A timeline of major ship-breaking events in Union Bay

A timeline of major ship-breaking events in Union Bay

Since October 2023, The Discourse has been following the ship breaking occurring in Union Bay by a company called Deep Water Recovery.

The site along Highway 19A was previously a log sort, but Deep Water Recovery has been dismantling derelict barges and vessels at the location since 2020.

The site lies amongst a cross-jurisdictional mix of regulations and has received opposition from K’ómoks First Nation, a number of community members and the Comox Valley Regional District, who took the company to court over failing to follow zoning regulations.

Generally, the federal government manages what happens offshore, including the transport of vessels to and from the site. It also has responsibilities related to the fish habitat in the tidal waters. The province manages the company’s foreshore lease, which covers activities in the water and below the high tide mark. But the land higher up is privately owned, and governed by the land use rules of the Comox Valley Regional District. The Indigenous land and water rights of the K’ómoks First Nation overlay all of this.

READ MORE: BC Supreme Court rules on contentious drone video surveilling Vancouver Island company

These jurisdictions have all been involved with policing Deep Water Recovery’s activities and responding to community members’ concerns since the company transformed the site from a log sort to a ship recycling facility about four years ago.

Canada does not have any federal rules specific to ship breaking, and the site in Union Bay is revealing the regulatory cracks in both the domestic and international shipping industry.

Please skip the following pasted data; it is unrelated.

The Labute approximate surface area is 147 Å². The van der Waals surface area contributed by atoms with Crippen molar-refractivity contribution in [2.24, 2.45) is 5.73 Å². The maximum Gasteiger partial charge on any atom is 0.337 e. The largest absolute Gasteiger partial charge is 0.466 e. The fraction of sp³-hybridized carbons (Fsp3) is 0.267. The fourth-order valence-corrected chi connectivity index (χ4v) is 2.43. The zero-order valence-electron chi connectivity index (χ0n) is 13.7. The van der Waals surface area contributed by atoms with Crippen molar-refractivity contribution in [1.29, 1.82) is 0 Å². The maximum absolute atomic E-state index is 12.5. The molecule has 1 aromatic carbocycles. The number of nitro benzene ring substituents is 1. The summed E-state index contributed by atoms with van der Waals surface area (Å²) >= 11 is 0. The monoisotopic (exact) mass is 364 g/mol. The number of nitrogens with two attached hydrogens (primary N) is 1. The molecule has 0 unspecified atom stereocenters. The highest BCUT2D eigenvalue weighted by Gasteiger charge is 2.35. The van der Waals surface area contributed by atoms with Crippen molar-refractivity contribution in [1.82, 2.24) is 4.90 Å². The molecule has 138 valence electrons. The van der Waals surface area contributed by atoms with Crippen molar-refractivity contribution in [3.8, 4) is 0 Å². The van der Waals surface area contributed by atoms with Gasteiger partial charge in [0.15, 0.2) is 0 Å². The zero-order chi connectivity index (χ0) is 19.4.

So how did the company get to where it is now? This timeline serves to help outline the intricacies of this operation. It will be updated alongside the coverage of more stories.


  • June 29, 2016: Deep Water Recovery is incorporated, first listed under the name 1081174 B.C. LTD.


  • 1081174 B.C. LTD. changes its name to Deep Water Recovery LTD.


  • Deep Water Recovery (DWR) sets up in Union Bay and begins dismantling barges on the site.
  • Dec. 20, 2020: Some of the first DWR footage from RicksKopter’s is posted on YouTube.


  • July 2021: Concerned Citizens of Baynes Sound (CCOBS) is incorporated as a society.
  • Near the end of 2021: The Queen of Burnaby shows up at Deep Water Recovery. Headquarters in Union Bay. The Times Colonist covers the community’s concern around the ferry showing up at the site.
  • December 16, 2021: K’ómoks First Nation releases a statement expressing opposition to the operation.


  • March 12, 2022: Union Bay resident Mary Reynolds publishes her first drone video of the DWR site, from December 5, 2021 when the Queen of Burnaby was moored at the site.
  • March 17, 2022: The Tyee publishes a report on ship breaking and DWR by Michelle Gamage titled “Where should ships go when they die,
  • April 14, 2022: Comox Valley Regional District begins a civil suit against DWR on grounds that the site is not zoned properly for ship breaking.